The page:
Eugene Volokh links to an opinion from the New York County Supreme Court (trial court in Manhattan) on felon gun possesion. Joseph Caputo applied to keep a handgun in his home. Ten years ago, Caputo was charged with several violent felonies (details here and here). His permit was denied, notwithstanding the fact that he has not committed any crime since his incarceration, he was hired by the New York City Police Department, where he was able to keep a gun, and has generally kept himself out of trouble.
The Court did not reach the Second Amendment issue.
Rather, it found that the Commissioner failed to conduct a thorough review of Caputo’s character and fitness. Most interesting, for my purposes at least, is the discussion of Caputo’s current propensity for violence, and how that should affect the award process.
I further make this determination because the Department seems to have made its decision wearing blinders. The Director ignored Caputo’s unblemished record both before and after the 1999 incident. This would include his honorable service in the Marines, and his almost five years as a New York City Police Officer without any problem, until this complaint. After his leaving the Force, he joined the NYC Sanitation Department, rising to the level of Supervisor of 30–40 men. Is it not arbitrary to completely ignore these parts of one’s life and is it not clear that they speak to character as well?
And most significantly, the Director totally ignored the significance of the 2009 granting of Caputo’s application for a Certificate of Relief from Disabilities, which can only be granted and was granted here at the time his sentence of Probation was completed. At that time, the sentencing judge had the opportunity to review the applicant’s activities and character since the time he took his plea. The Director also ignored the actual words of this Certificate “relieving the holder of all disabilities….”
Here, the Court finds that even though Caputo had a dangerous past, he ha shown that his propensity for violence is significantly less today, and perhaps, the bar on firearm ownership should not be as insurmountable.
In the Constitutionality of Social Cost (I will have a draft up in the next few days), I address the issue of the bar on felons keeping and bearing arms as a function of the actor’s current propensity for violence:
This is not to say that felons of all stripes should be perpetually disarmed, as the very nature and number of felonies has proliferated to criminalize many types of non-violent crimes—crimes that say nothing about the defendant’s propensity for harming others. This burden, is not insurmountable, but must show that the individual no longer poses such a threat. Even the National Rifle Association is in favor of limiting firearm ownership to law-abiding people, and not violent felons. This limiting principle would assuage concerns on both sides of the issue, and provide the Court with a judicially manageable standard to balance liberty and social costs.
This framework provides the courts with a judicially manageable standard and a limiting principle. A dividing line between those without a proven propensity for violence and those whose rights have been rescinded as a result of exercises of violence enables the Courts to know who bears the burden of infringing the right, and what level of judicial scrutiny is appropriate.
If a person shows he is no longer a threat, then the burden shifts to the state.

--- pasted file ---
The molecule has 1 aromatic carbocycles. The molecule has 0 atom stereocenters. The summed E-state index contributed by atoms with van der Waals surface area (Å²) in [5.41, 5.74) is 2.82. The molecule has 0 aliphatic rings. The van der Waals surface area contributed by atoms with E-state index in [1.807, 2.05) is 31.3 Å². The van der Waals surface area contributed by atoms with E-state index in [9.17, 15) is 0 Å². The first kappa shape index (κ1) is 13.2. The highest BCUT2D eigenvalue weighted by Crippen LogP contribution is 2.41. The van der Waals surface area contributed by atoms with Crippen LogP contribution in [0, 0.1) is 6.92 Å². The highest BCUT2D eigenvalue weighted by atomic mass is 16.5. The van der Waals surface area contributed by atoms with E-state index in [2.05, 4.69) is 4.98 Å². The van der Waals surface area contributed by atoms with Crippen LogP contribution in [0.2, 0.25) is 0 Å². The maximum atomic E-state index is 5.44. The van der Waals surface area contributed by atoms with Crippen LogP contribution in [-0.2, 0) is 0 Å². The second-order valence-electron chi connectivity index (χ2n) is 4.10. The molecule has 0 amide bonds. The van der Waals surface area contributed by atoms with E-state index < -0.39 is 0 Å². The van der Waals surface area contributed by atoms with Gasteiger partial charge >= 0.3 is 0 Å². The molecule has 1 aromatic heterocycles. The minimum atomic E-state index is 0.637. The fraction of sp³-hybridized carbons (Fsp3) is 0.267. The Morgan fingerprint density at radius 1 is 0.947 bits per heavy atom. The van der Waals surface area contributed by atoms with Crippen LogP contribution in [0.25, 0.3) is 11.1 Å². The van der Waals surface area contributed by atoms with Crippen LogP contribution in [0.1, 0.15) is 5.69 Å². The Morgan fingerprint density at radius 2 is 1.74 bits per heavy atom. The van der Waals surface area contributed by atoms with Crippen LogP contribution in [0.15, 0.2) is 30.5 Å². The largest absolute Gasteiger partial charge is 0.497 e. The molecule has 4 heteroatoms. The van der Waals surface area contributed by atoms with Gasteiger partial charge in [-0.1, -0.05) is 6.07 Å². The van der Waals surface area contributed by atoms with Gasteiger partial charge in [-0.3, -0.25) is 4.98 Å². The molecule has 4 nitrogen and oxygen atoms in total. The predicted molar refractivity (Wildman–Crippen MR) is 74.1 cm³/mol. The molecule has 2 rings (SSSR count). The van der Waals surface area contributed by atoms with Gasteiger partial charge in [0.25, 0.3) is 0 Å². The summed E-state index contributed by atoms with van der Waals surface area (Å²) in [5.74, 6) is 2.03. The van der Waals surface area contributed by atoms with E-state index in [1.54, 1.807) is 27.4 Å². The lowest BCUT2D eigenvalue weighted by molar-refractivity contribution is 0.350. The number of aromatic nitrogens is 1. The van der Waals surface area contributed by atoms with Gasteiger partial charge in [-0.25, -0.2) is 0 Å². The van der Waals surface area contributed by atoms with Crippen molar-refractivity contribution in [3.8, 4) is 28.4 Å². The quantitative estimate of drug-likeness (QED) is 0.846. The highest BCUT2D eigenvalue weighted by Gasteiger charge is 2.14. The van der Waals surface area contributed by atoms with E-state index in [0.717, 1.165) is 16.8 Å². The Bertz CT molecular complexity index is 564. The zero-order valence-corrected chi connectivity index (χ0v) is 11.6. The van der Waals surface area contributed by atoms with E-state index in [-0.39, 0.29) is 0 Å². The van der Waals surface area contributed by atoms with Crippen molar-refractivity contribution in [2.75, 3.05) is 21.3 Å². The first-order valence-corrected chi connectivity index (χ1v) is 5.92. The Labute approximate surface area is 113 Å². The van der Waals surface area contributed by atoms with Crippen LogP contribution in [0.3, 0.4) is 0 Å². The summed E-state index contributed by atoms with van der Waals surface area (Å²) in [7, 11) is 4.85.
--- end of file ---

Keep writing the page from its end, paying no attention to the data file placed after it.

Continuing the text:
The Court in this case did not address who bears the burden, but I believe the framework I propose may be palatable to Judges.
Interestingly, counsel first argues that the United States Supreme Court’s recent interpretation of the Second Amendment to the United States Constitution in two cases, District of Columbia, et al. v. Heller, 128 S. Ct. 2783 (2008) and McDonald v. Chicago, 138 S. Ct. 1317 (2009), changes an individual’s possession of a gun from a “privilege” to a “right”, which he believes shifts the burden to the Agency to disprove eligibility, whereas before, the applicant had the burden of proving his eligibility.
I am not prepared at this time to accept this interpretation, but I am prepared to say that the decision here was arbitrary and capricious. I base this conclusion on the facts, concerning Caputo’s past and present along with cases cited by counsel showing that prior felons in New York have been granted handgun licenses by the Department. This refutes respondent’s claim that such a conviction is an absolute bar.
This is similar to the position that Judge Sykes adopted in Skoien, and several other Judges have suggested in dicta. From my article:
 U.S. v. Duckett (9th Cir. Dec. 17, 2010)(Ikuta, J., concurring)(“Although I join the majority in full were I not bound by United States v. Vongxay, 594 F.3d 1111 (9th Cir.2010), I would examine whether, notwithstanding the Supreme Court’s dicta in District of Columbia v. Heller, 554 U.S. 570, 128 S.Ct. 2783, 2816–17 (2008), the government has a substantial interest in limiting a non-violent felon’s constitutional right to bear arms. See United States v. Williams, 616 F.3d 685, 693 (7th Cir.2010) (“[W]e recognize that § 922(g)(1) may be subject to an overbreadth challenge at some point because of its disqualification of all felons, including those who are non-violent.”); United States v. Skoien, 614 F.3d 638, 645 (7th Cir.2010) (en banc) (Sykes, J., dissenting); United States v. McCane, 573 F.3d 1037, 1047 (10th Cir.2009) (Tymkovich, J., concurring). Indeed, other than felon disenfranchisement laws, which are grounded in § 2 of the Fourteenth Amendment, see Richardson v. Ramirez, 418 U.S. 24, 54 (1974), I can think of no other constitutional disability that applies only to a “certain category of persons … [who] may be excluded from ever exercising the right.” Skoien, 614 F.3d at 650 (Sykes, J., dissenting)”).Why Can’t Martha Stewart Own a gun